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Directed by Nick Bruno and Troy Quane
Produced by Roy Lee, Karen Ryan, and Julie Zackary
With: the voices of Chloë Grace Moretz, Riz Ahmed, Eugene Lee Yang, Frances Conroy, Lorraine Toussaint, Beck Bennett, RuPaul, Indya Moore, Julio Torres, and Sarah Sherman
Editing: Randy Trager and Erin Crackel
Music: Christophe Beck
Runtime: 101 min
Release Date: 30 June 2023
Aspect Ratio: 2.35 : 1
Color: Color

The latest Netflix animated offering to score an Oscar nomination is this adaptation of ND Stevenson's episodic webcomic, which ran from June 2012 to September 2014 and became a graphic novel published in 2015. Set in one of the most uncreatively imagined fantasy kingdoms I've yet seen in an animated picture—a blend of medieval realm and contemporary city with futuristic modes of transport (just transport, literally nothing else that feels remotely futuristic) and Gen-X Easter eggs—the story centers on a commoner knight (Riz Ahmed) framed for a murder he didn't commit who reluctantly teams up with a scrappy, shape-shifting teenage girl to try and prove his innocence. The semi-2D character design of the picture is original, but the style of animation is the same high octane, hyperkinetic, everything flying at you at a million miles an hour style that makes so many modern animated films tedious and exhausting. At least this movie understands that sometimes characters need to take a few quiet moments to recharge, get to know each other, and strategize, but those moments are too few and far between.

The picture's grating, jokey, and relentless tone turns us against its characters early on. From the indestructible, constantly yelling, obnoxiously confident young heroine to its put-upon, in-over-his-head hero to the paper-thin villains who never feel like any kind of threat because they (like everyone else) are constantly making stupid, audience-winking puns and wisecracks. It's beyond me how the writers of movies like this expect viewers to suddenly start caring about the supposed danger the protagonists are in when they go out of their way to demonstrate that everything about the world is a big joke.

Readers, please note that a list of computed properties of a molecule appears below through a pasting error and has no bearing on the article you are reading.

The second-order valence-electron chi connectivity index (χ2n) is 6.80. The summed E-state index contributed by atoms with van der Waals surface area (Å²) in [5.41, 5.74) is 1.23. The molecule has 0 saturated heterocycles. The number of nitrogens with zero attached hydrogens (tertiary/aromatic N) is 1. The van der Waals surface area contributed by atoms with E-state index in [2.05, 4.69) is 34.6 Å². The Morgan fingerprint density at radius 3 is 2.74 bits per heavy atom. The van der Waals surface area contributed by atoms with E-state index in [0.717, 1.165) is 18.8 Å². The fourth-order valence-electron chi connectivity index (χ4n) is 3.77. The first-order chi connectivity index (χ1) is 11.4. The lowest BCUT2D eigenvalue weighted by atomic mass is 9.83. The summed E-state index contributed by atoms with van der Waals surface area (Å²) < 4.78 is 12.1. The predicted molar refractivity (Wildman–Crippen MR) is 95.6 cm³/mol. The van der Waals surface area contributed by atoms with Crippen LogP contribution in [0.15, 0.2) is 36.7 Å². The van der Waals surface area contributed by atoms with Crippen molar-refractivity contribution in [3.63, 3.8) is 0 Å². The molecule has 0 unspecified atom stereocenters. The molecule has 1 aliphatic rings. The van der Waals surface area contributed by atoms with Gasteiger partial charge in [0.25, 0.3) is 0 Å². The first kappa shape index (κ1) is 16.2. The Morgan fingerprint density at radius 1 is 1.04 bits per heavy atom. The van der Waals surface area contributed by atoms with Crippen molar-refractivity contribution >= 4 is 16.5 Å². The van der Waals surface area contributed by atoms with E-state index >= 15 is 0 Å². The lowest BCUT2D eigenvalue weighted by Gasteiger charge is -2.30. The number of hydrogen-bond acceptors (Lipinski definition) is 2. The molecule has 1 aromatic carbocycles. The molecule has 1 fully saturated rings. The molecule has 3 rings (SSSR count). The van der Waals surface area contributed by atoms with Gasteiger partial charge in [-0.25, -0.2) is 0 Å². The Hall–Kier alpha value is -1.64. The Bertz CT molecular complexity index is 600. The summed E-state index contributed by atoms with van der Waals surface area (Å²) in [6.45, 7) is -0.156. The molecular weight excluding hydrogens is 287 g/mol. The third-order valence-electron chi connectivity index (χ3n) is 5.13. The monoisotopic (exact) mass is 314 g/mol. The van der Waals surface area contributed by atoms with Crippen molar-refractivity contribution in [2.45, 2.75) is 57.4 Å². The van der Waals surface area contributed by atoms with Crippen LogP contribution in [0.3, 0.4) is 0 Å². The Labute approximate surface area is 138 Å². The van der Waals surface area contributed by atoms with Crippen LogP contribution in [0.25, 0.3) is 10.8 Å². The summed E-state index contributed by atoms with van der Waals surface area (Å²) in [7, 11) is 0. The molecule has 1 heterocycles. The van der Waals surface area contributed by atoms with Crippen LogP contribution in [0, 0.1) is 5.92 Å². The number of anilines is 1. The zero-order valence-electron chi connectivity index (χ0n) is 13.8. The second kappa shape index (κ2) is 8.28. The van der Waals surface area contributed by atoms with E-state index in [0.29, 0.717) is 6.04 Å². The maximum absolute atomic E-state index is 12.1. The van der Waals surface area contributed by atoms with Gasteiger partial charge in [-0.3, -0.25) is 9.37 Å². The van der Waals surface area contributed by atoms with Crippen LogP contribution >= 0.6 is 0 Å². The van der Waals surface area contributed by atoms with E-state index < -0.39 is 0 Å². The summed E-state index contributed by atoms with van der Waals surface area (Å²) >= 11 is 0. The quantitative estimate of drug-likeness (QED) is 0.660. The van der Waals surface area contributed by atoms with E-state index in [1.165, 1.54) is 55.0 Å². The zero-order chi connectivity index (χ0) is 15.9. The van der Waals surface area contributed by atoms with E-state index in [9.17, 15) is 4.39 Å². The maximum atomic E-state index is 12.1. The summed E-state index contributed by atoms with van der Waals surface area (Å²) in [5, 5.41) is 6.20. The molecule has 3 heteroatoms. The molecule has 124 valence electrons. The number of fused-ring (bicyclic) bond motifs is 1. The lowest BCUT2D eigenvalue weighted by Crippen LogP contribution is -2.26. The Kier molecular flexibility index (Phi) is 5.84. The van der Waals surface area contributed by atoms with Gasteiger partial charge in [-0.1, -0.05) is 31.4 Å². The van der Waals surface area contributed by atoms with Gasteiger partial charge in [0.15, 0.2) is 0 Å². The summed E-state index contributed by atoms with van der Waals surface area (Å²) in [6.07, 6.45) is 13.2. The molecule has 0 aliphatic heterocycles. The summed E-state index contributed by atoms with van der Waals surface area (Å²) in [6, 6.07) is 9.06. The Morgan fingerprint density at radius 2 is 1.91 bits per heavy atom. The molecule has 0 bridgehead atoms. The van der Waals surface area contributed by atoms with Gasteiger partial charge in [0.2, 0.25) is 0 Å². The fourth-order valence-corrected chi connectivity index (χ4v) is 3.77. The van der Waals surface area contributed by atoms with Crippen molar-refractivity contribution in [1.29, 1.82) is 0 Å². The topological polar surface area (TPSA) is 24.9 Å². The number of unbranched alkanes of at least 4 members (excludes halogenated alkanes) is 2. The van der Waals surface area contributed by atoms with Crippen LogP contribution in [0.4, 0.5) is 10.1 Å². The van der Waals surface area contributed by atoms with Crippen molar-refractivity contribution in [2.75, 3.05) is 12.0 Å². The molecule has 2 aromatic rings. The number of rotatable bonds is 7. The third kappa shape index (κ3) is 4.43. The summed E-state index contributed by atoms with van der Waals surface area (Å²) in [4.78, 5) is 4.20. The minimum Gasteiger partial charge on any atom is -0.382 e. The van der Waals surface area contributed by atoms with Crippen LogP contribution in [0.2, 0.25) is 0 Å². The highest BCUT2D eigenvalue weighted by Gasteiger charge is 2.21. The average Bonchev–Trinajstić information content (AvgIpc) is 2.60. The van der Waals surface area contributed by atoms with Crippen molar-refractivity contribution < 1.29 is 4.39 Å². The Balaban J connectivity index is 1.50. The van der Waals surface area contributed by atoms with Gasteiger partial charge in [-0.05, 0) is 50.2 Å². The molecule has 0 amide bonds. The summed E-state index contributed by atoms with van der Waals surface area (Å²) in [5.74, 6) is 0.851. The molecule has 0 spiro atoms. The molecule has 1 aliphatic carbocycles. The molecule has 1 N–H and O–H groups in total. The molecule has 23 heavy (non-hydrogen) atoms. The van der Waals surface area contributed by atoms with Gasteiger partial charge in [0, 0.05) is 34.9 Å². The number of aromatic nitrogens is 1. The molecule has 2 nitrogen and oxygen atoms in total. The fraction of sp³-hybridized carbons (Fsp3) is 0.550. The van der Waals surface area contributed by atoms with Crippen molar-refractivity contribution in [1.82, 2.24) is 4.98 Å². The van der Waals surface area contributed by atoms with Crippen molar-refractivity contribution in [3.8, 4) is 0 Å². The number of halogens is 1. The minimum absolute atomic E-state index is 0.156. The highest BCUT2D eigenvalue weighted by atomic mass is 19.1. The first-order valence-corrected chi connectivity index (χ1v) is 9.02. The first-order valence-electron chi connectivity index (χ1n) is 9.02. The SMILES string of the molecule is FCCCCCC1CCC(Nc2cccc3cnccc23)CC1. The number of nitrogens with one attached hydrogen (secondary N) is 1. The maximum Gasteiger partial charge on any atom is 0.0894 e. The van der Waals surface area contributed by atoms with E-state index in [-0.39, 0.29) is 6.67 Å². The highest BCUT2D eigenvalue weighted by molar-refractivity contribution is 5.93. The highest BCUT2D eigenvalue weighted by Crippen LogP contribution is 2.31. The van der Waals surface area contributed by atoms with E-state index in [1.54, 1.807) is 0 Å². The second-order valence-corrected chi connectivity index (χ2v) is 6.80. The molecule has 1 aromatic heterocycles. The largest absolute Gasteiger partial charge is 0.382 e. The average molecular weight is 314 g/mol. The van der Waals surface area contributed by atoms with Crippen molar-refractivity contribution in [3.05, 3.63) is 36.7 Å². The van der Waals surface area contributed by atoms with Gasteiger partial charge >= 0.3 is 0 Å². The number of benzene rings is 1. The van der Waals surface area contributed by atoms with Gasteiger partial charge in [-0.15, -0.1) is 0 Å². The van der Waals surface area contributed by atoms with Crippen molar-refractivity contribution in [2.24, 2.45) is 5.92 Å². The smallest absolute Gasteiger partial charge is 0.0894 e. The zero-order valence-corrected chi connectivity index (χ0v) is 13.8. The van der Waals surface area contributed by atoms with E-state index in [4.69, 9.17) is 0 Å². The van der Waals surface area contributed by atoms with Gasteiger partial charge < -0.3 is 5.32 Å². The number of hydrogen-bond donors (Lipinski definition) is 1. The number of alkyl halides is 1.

In terms of premise, setting, and themes, Nimona is practically identical to the prior year's Netflix Best Animated Feature nominee, The Sea Beast, except that that movie enabled its audience to discover the subtext and message of the story along with the characters. With subtlety, nuance, and patience, the brave warriors of The Sea Beast's kingdom, with their proud tradition of killing the dangerous monsters that lurk outside their protective wall, slowly discovered that perhaps the great legends, conventions, and laws they've held close for generations might be all wrong. In Nimona, this message is telegraphed, shouted, spraypainted, dictated, signaled, and crammed down the viewer's throats. It's as if the filmmakers believe they will score extra points if they make their film as didactic and preachy as possible so that even people who don't actually watch it will champion it. But sitting through it is a slog.

I've certainly seen worse animated features in the past few years—The Boss BabyThe Mitchells vs. The Machines, and Turning Red all come quickly to mind—so I wanted to at least give this picture two stars for effort and for trying to do something different with its heroine. But everything in Nimona is recycled from other, far better movies, and the potential for a different kind of teen hero is only there in concept, not execution. The obvious analogy for this shape-shifting teen makes less and less sense as we learn about her. Once her full backstory is revealed, how she chooses to present herself in the world makes little sense unless the film's central metaphor is really about adolescents so stunted by trauma that they can never grow up. It's odd for a film with such overt, on-the-nose messaging to seem so muddled regarding its central character.

Twitter Capsule:

ND Stevenson's acclaimed webcomic and graphic novel gets the relentless, insufferable, audience-winky treatment of far too many contemporary animated features, burying what it's trying to do and say under exhausted cliches with empty virtue-signaling in place of meaningful subtext.